Just consider what a different world it would be if people would honor marriage.  Husbands and wives would not have to fear that their spouse was committing adultery.  There would be far fewer broken hearts and broken marriages.  More children would have both a father and a mother in their home.  There would be less poverty, because divorce divides assets and impoverishes both parties.

But some people will protest that this would take all the fun out of life.  No doubt, adultery can be pleasurable for the moment—but its’ long-term effects are more likely to be heartbreak, poverty, and less than ideal parenting.

“Let marriage be held in honor among all, and let the bed be undefiled” (v. 4b).  Jews went to great lengths to avoid ritual defilement—in particular by avoiding contact with anything unclean.  People could also be defiled by adultery, idolatry, unfaithfulness to God, and unethical behavior in general.

Keeping the marriage bed undefiled means avoiding sexual intercourse with persons other than our spouse.  However, it also means treating our spouse with respect and consideration both in and out of bed.  It means giving as well as receiving pleasure—and not demanding anything that our spouse would find repugnant.

“but God will judge the sexually immoral and adulterers” (v. 4c).  The word “judge” in this context equates to condemnation.

“Be free from the love of money (Greek: aphilargyros), content with such things as you have, for he has said, ‘I will in no way leave you, neither will I in any way forsake you'” (v. 5).   The word aphilargyros breaks down into three parts.  The alpha (a) at the beginning reverses the meaning of what follows.  Phil equates to philos, which is brotherly love.  Argyros is money.  So aphilargyros means “Don’t love money.”

Jesus said, “You aren’t able to serve God and Mammon” (Luke 16:13).  Paul says, “The love of money is a root of all kinds of evil. Some have been led astray from the faith in their greed, and have pierced themselves through with many sorrows” (1 Timothy 6:10).  Greedy people also pierce others through with many sorrows.

“content with such things as you have” (v. 5).  Paul said that he had learned to be content with what he had (Philippians 4:11).  That is a prescription for happiness.  Love of money and material things is a prescription for life on a treadmill—fearing the day that we will stumble.  It’s also a prescription for spending one’s life climbing a ladder that proves, at the end, to be leaning against the wrong wall.  The person who always wants more can never be satisfied.

“So that with good courage we say, ‘The Lord is my helper. I will not fear. What can man do to me?'” (v. 6).  He is quoting Psalm 118:6, “Yahweh is on my side. I will not be afraid. What can man do to me?”  Paul expressed the same idea:  “If God is for us, who can be against us?” (Romans 8:31).  In other words, “If God is for us, what does it matter who is against us?”  One person plus God equals a majority.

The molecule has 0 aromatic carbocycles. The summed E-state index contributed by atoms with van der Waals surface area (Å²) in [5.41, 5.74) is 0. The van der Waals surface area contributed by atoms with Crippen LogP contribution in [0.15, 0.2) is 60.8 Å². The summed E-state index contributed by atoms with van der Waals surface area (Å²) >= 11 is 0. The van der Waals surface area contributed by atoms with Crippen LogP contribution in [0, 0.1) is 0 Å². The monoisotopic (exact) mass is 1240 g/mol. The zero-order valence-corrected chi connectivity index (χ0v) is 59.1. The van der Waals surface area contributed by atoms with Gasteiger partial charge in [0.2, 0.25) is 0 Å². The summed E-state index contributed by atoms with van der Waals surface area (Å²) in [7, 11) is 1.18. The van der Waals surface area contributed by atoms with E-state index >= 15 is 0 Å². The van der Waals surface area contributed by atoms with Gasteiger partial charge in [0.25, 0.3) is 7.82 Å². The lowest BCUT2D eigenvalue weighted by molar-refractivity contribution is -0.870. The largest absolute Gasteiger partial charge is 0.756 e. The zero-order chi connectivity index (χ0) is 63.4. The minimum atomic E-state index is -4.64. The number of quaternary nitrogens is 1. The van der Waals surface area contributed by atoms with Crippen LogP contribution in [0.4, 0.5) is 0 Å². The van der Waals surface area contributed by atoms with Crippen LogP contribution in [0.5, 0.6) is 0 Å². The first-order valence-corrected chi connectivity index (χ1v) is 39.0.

HEBREWS 13:7-8.  REMEMBER YOUR LEADERS

7 Remember your leaders, men who spoke to you the word of God, and considering the results of their conduct, imitate their faith. 8 Jesus Christ is the same yesterday, today, and forever.

“Remember your leaders, men who spoke to you the word of God” (v. 7a).  The author has mentioned a number of the historic giants of the faith:

• Moses (3:5).
• Joshua (4:8).
• Abel (11:4).
• Enoch (11:5).
• Noah (11:7)
• Abraham (11:8, 17).
• Sarah (11:11).
• Isaac (11:20).
• Jacob (11:21).
• Joseph (11:22).
• Moses (11:23-29).
• Rahab (11:31).
• Gideon, Barak, Samson, Jephthah, David, Samuel and the prophets (11:32-35).
• Women who received their dead by resurrection (11:35).
• Others who were tortured, tempted, and slain (11:36-38).

Those were men and women of faith whose faith is worthy of emulation.

“and considering the results of their conduct, imitate their faith” (v. 7b).
However, there are other leaders that these believers should respect and emulate.  These are the leaders who shared the Gospel with them in the first place—and who continue in leadership roles in the church.

To be sure, not all church leaders are worthy of emulation.  Not all are faithful.  We need to use discretion—to consider the results of their conduct.  But men and women of honest faith whose lives reflect that faith are worthy of respect, support, and emulation.

“Jesus Christ is the same yesterday, today, and forever” (v. 8).  Other leaders come and go—live and die—but Jesus Christ was in the beginning (John 1:1), was born in human form to minister to us, and ascended to his throne in heaven, where he reigns today.  He has been the same throughout that journey, and will be the same throughout eternity.

HEBREWS 13:9-14.  DON’T BE CARRIED AWAY BY STRANGE TEACHINGS

9 Don’t be carried away by various and strange teachings, for it is good that the heart be established by grace, not by food, through which those who were so occupied were not benefited.

10 We have an altar from which those who serve the holy tabernacle have no right to eat. 11 For the bodies of those animals, whose blood is brought into the holy place by the high priest as an offering for sin, are burned outside of the camp. 12 Therefore Jesus also, that he might sanctify the people through his own blood, suffered outside of the gate. 13 Let us therefore go out to him outside of the camp, bearing his reproach. 14 For we don’t have here an enduring city, but we seek that which is to come.